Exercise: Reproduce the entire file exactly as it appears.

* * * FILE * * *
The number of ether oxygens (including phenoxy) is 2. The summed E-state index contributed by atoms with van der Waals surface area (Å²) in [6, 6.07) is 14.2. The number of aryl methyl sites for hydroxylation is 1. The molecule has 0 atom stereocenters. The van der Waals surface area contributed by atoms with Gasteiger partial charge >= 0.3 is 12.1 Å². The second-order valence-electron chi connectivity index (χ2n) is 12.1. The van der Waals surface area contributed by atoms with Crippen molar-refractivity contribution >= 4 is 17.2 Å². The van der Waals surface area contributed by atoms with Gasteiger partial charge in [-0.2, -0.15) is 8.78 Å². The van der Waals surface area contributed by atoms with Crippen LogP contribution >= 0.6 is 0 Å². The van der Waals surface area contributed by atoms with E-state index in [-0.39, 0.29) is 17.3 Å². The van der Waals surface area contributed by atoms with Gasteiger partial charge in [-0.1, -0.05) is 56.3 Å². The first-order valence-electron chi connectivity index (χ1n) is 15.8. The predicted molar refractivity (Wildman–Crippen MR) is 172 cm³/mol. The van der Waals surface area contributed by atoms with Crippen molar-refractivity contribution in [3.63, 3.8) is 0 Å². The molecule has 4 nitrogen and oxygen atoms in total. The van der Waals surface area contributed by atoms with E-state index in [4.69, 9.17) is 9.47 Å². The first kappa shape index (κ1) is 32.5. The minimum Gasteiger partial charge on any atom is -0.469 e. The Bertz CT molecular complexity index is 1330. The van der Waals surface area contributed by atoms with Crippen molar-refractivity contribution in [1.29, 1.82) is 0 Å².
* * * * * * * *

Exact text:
The number of ether oxygens (including phenoxy) is 2. The summed E-state index contributed by atoms with van der Waals surface area (Å²) in [6, 6.07) is 14.2. The number of aryl methyl sites for hydroxylation is 1. The molecule has 0 atom stereocenters. The van der Waals surface area contributed by atoms with Gasteiger partial charge >= 0.3 is 12.1 Å². The second-order valence-electron chi connectivity index (χ2n) is 12.1. The van der Waals surface area contributed by atoms with Crippen molar-refractivity contribution >= 4 is 17.2 Å². The van der Waals surface area contributed by atoms with Gasteiger partial charge in [-0.2, -0.15) is 8.78 Å². The van der Waals surface area contributed by atoms with Crippen LogP contribution >= 0.6 is 0 Å². The van der Waals surface area contributed by atoms with E-state index in [-0.39, 0.29) is 17.3 Å². The van der Waals surface area contributed by atoms with Gasteiger partial charge in [-0.1, -0.05) is 56.3 Å². The first-order valence-electron chi connectivity index (χ1n) is 15.8. The predicted molar refractivity (Wildman–Crippen MR) is 172 cm³/mol. The van der Waals surface area contributed by atoms with Crippen molar-refractivity contribution in [3.63, 3.8) is 0 Å². The molecule has 4 nitrogen and oxygen atoms in total. The van der Waals surface area contributed by atoms with E-state index in [4.69, 9.17) is 9.47 Å². The first kappa shape index (κ1) is 32.5. The minimum Gasteiger partial charge on any atom is -0.469 e. The Bertz CT molecular complexity index is 1330. The van der Waals surface area contributed by atoms with Crippen molar-refractivity contribution in [1.29, 1.82) is 0 Å².